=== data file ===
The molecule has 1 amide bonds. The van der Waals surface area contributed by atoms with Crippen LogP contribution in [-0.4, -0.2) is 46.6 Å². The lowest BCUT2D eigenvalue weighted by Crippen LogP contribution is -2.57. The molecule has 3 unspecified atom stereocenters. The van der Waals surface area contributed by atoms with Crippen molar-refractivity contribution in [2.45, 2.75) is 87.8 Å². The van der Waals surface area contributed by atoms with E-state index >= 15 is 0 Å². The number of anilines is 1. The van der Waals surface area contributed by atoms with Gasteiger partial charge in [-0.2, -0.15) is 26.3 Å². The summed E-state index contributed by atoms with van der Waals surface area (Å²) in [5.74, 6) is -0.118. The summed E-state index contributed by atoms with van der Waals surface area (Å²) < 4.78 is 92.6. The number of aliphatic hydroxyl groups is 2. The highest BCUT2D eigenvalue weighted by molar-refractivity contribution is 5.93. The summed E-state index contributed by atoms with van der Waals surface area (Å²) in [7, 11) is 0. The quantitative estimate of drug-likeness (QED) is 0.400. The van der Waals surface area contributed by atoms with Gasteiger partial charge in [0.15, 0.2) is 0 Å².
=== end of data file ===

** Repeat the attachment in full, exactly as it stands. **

The molecule has 1 amide bonds. The van der Waals surface area contributed by atoms with Crippen LogP contribution in [-0.4, -0.2) is 46.6 Å². The lowest BCUT2D eigenvalue weighted by Crippen LogP contribution is -2.57. The molecule has 3 unspecified atom stereocenters. The van der Waals surface area contributed by atoms with Crippen molar-refractivity contribution in [2.45, 2.75) is 87.8 Å². The van der Waals surface area contributed by atoms with E-state index >= 15 is 0 Å². The number of anilines is 1. The van der Waals surface area contributed by atoms with Gasteiger partial charge in [-0.2, -0.15) is 26.3 Å². The summed E-state index contributed by atoms with van der Waals surface area (Å²) in [5.74, 6) is -0.118. The summed E-state index contributed by atoms with van der Waals surface area (Å²) < 4.78 is 92.6. The number of aliphatic hydroxyl groups is 2. The highest BCUT2D eigenvalue weighted by molar-refractivity contribution is 5.93. The summed E-state index contributed by atoms with van der Waals surface area (Å²) in [7, 11) is 0. The quantitative estimate of drug-likeness (QED) is 0.400. The van der Waals surface area contributed by atoms with Gasteiger partial charge in [0.15, 0.2) is 0 Å².